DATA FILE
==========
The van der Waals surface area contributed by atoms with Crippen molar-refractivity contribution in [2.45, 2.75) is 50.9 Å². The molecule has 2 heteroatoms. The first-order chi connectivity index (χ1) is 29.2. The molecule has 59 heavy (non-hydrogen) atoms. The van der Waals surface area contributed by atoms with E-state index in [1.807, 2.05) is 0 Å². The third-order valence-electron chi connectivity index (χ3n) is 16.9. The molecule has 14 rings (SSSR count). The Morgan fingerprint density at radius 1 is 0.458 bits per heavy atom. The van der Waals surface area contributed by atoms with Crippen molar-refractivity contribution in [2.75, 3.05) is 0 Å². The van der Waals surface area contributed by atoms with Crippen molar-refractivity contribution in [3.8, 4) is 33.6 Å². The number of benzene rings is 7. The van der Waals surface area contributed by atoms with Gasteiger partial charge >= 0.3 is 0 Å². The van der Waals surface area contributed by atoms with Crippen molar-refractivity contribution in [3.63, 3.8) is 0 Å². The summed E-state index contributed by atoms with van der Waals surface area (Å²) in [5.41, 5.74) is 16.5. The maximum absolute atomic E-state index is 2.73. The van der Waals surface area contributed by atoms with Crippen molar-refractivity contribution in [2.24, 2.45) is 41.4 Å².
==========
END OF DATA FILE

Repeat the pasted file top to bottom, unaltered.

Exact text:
The van der Waals surface area contributed by atoms with Crippen molar-refractivity contribution in [2.45, 2.75) is 50.9 Å². The molecule has 2 heteroatoms. The first-order chi connectivity index (χ1) is 29.2. The molecule has 59 heavy (non-hydrogen) atoms. The van der Waals surface area contributed by atoms with E-state index in [1.807, 2.05) is 0 Å². The third-order valence-electron chi connectivity index (χ3n) is 16.9. The molecule has 14 rings (SSSR count). The Morgan fingerprint density at radius 1 is 0.458 bits per heavy atom. The van der Waals surface area contributed by atoms with Crippen molar-refractivity contribution in [2.75, 3.05) is 0 Å². The van der Waals surface area contributed by atoms with Crippen molar-refractivity contribution in [3.8, 4) is 33.6 Å². The number of benzene rings is 7. The van der Waals surface area contributed by atoms with Gasteiger partial charge >= 0.3 is 0 Å². The van der Waals surface area contributed by atoms with Crippen molar-refractivity contribution in [3.63, 3.8) is 0 Å². The summed E-state index contributed by atoms with van der Waals surface area (Å²) in [5.41, 5.74) is 16.5. The maximum absolute atomic E-state index is 2.73. The van der Waals surface area contributed by atoms with Crippen molar-refractivity contribution in [2.24, 2.45) is 41.4 Å².